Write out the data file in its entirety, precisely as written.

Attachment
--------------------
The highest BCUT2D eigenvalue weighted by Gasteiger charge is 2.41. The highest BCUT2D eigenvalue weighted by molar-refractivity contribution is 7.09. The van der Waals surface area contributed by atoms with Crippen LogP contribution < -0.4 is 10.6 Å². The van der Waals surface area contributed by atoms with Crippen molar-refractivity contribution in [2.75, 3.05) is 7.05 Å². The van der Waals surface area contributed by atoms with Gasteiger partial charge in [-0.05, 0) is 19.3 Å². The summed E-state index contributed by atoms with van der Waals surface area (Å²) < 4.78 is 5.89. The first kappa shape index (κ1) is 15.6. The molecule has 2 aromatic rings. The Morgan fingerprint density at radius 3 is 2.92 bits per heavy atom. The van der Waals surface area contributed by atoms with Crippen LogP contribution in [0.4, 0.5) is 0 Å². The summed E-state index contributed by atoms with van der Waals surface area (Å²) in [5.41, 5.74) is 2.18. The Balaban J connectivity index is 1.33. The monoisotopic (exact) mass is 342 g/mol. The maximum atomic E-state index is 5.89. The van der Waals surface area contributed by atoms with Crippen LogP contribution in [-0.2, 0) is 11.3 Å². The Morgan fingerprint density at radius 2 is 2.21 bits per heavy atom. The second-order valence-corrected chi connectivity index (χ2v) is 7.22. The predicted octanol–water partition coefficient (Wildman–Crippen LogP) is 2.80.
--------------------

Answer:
The highest BCUT2D eigenvalue weighted by Gasteiger charge is 2.41. The highest BCUT2D eigenvalue weighted by molar-refractivity contribution is 7.09. The van der Waals surface area contributed by atoms with Crippen LogP contribution < -0.4 is 10.6 Å². The van der Waals surface area contributed by atoms with Crippen molar-refractivity contribution in [2.75, 3.05) is 7.05 Å². The van der Waals surface area contributed by atoms with Gasteiger partial charge in [-0.05, 0) is 19.3 Å². The summed E-state index contributed by atoms with van der Waals surface area (Å²) < 4.78 is 5.89. The first kappa shape index (κ1) is 15.6. The molecule has 2 aromatic rings. The Morgan fingerprint density at radius 3 is 2.92 bits per heavy atom. The van der Waals surface area contributed by atoms with Crippen LogP contribution in [0.4, 0.5) is 0 Å². The summed E-state index contributed by atoms with van der Waals surface area (Å²) in [5.41, 5.74) is 2.18. The Balaban J connectivity index is 1.33. The monoisotopic (exact) mass is 342 g/mol. The maximum atomic E-state index is 5.89. The van der Waals surface area contributed by atoms with Crippen LogP contribution in [-0.2, 0) is 11.3 Å². The Morgan fingerprint density at radius 2 is 2.21 bits per heavy atom. The second-order valence-corrected chi connectivity index (χ2v) is 7.22. The predicted octanol–water partition coefficient (Wildman–Crippen LogP) is 2.80.